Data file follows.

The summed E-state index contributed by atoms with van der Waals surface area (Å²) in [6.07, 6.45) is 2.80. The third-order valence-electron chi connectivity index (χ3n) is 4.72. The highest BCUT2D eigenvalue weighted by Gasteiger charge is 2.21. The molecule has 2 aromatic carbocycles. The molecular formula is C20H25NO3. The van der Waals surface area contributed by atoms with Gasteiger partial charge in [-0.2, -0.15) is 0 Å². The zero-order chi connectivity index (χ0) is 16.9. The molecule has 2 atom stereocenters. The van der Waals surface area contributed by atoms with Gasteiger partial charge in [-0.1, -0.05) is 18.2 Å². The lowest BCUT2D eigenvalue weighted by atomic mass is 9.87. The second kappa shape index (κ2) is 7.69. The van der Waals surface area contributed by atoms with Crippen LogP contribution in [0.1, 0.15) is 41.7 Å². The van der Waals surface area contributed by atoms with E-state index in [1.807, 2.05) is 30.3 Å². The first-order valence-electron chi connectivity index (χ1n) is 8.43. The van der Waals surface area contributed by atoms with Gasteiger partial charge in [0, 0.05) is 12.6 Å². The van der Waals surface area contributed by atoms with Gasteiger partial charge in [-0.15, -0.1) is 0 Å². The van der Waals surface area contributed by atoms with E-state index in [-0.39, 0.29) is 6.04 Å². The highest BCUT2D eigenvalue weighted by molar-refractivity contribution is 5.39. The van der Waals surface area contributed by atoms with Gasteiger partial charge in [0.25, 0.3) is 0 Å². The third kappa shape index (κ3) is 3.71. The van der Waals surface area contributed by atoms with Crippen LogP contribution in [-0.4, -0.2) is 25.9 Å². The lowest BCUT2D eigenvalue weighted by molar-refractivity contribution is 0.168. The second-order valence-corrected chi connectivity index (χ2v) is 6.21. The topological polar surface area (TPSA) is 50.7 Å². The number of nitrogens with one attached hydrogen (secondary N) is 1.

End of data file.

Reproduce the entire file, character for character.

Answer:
The summed E-state index contributed by atoms with van der Waals surface area (Å²) in [6.07, 6.45) is 2.80. The third-order valence-electron chi connectivity index (χ3n) is 4.72. The highest BCUT2D eigenvalue weighted by Gasteiger charge is 2.21. The molecule has 2 aromatic carbocycles. The molecular formula is C20H25NO3. The van der Waals surface area contributed by atoms with Gasteiger partial charge in [-0.2, -0.15) is 0 Å². The zero-order chi connectivity index (χ0) is 16.9. The molecule has 2 atom stereocenters. The van der Waals surface area contributed by atoms with Gasteiger partial charge in [-0.1, -0.05) is 18.2 Å². The lowest BCUT2D eigenvalue weighted by atomic mass is 9.87. The second kappa shape index (κ2) is 7.69. The van der Waals surface area contributed by atoms with Crippen LogP contribution in [0.1, 0.15) is 41.7 Å². The van der Waals surface area contributed by atoms with E-state index in [1.807, 2.05) is 30.3 Å². The first-order valence-electron chi connectivity index (χ1n) is 8.43. The van der Waals surface area contributed by atoms with Gasteiger partial charge in [0, 0.05) is 12.6 Å². The van der Waals surface area contributed by atoms with Gasteiger partial charge in [-0.15, -0.1) is 0 Å². The van der Waals surface area contributed by atoms with E-state index in [-0.39, 0.29) is 6.04 Å². The highest BCUT2D eigenvalue weighted by molar-refractivity contribution is 5.39. The van der Waals surface area contributed by atoms with Gasteiger partial charge in [0.25, 0.3) is 0 Å². The third kappa shape index (κ3) is 3.71. The van der Waals surface area contributed by atoms with Crippen LogP contribution in [-0.4, -0.2) is 25.9 Å². The lowest BCUT2D eigenvalue weighted by molar-refractivity contribution is 0.168. The second-order valence-corrected chi connectivity index (χ2v) is 6.21. The topological polar surface area (TPSA) is 50.7 Å². The number of nitrogens with one attached hydrogen (secondary N) is 1.